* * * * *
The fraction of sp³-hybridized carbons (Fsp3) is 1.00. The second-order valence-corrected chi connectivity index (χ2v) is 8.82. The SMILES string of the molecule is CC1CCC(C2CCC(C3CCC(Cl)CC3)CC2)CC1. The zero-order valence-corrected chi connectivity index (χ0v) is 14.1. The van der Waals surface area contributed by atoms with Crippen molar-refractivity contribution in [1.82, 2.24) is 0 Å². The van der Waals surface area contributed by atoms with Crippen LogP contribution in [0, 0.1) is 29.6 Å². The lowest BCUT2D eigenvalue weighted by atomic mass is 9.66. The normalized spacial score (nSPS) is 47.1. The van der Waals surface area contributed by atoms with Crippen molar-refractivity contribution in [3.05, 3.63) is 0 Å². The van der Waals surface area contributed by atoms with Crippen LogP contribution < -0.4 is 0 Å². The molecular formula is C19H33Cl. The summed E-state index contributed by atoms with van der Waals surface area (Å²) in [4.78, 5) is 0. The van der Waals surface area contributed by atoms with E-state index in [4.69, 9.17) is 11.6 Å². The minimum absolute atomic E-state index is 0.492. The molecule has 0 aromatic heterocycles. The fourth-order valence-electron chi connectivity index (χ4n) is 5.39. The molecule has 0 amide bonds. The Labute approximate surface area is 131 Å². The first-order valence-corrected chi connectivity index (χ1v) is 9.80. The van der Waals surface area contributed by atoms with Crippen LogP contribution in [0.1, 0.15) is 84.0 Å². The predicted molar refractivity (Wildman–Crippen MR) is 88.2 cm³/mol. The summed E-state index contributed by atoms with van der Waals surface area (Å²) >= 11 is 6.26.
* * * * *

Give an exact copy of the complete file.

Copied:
The fraction of sp³-hybridized carbons (Fsp3) is 1.00. The second-order valence-corrected chi connectivity index (χ2v) is 8.82. The SMILES string of the molecule is CC1CCC(C2CCC(C3CCC(Cl)CC3)CC2)CC1. The zero-order valence-corrected chi connectivity index (χ0v) is 14.1. The van der Waals surface area contributed by atoms with Crippen molar-refractivity contribution in [1.82, 2.24) is 0 Å². The van der Waals surface area contributed by atoms with Crippen LogP contribution in [0, 0.1) is 29.6 Å². The lowest BCUT2D eigenvalue weighted by atomic mass is 9.66. The normalized spacial score (nSPS) is 47.1. The van der Waals surface area contributed by atoms with Crippen molar-refractivity contribution in [3.05, 3.63) is 0 Å². The van der Waals surface area contributed by atoms with Crippen LogP contribution < -0.4 is 0 Å². The molecular formula is C19H33Cl. The summed E-state index contributed by atoms with van der Waals surface area (Å²) in [4.78, 5) is 0. The van der Waals surface area contributed by atoms with E-state index in [4.69, 9.17) is 11.6 Å². The minimum absolute atomic E-state index is 0.492. The molecule has 0 aromatic heterocycles. The fourth-order valence-electron chi connectivity index (χ4n) is 5.39. The molecule has 0 amide bonds. The Labute approximate surface area is 131 Å². The first-order valence-corrected chi connectivity index (χ1v) is 9.80. The van der Waals surface area contributed by atoms with Crippen LogP contribution in [0.1, 0.15) is 84.0 Å². The predicted molar refractivity (Wildman–Crippen MR) is 88.2 cm³/mol. The summed E-state index contributed by atoms with van der Waals surface area (Å²) >= 11 is 6.26.